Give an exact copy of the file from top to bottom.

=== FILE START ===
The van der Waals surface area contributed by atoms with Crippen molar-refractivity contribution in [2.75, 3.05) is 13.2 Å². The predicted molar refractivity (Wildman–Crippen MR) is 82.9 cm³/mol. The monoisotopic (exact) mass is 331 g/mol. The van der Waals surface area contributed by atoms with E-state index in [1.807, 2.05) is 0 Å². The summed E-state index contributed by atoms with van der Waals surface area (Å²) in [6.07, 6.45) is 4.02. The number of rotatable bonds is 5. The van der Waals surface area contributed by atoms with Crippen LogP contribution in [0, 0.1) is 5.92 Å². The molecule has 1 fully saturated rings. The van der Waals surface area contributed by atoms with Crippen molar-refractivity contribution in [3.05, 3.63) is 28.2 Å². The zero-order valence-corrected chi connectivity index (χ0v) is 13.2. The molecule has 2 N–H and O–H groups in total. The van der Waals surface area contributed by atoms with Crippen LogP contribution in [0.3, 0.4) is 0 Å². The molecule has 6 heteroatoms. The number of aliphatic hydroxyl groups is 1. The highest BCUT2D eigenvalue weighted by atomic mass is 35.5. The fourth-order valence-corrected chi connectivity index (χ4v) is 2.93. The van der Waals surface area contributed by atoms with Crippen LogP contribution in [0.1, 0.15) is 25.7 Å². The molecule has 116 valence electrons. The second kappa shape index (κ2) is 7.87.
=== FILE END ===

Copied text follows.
The van der Waals surface area contributed by atoms with Crippen molar-refractivity contribution in [2.75, 3.05) is 13.2 Å². The predicted molar refractivity (Wildman–Crippen MR) is 82.9 cm³/mol. The monoisotopic (exact) mass is 331 g/mol. The van der Waals surface area contributed by atoms with E-state index in [1.807, 2.05) is 0 Å². The summed E-state index contributed by atoms with van der Waals surface area (Å²) in [6.07, 6.45) is 4.02. The number of rotatable bonds is 5. The van der Waals surface area contributed by atoms with Crippen LogP contribution in [0, 0.1) is 5.92 Å². The molecule has 1 fully saturated rings. The van der Waals surface area contributed by atoms with Crippen molar-refractivity contribution in [3.05, 3.63) is 28.2 Å². The zero-order valence-corrected chi connectivity index (χ0v) is 13.2. The molecule has 2 N–H and O–H groups in total. The van der Waals surface area contributed by atoms with Crippen LogP contribution in [0.3, 0.4) is 0 Å². The molecule has 6 heteroatoms. The number of aliphatic hydroxyl groups is 1. The highest BCUT2D eigenvalue weighted by atomic mass is 35.5. The fourth-order valence-corrected chi connectivity index (χ4v) is 2.93. The van der Waals surface area contributed by atoms with Crippen LogP contribution in [0.1, 0.15) is 25.7 Å². The molecule has 116 valence electrons. The second kappa shape index (κ2) is 7.87.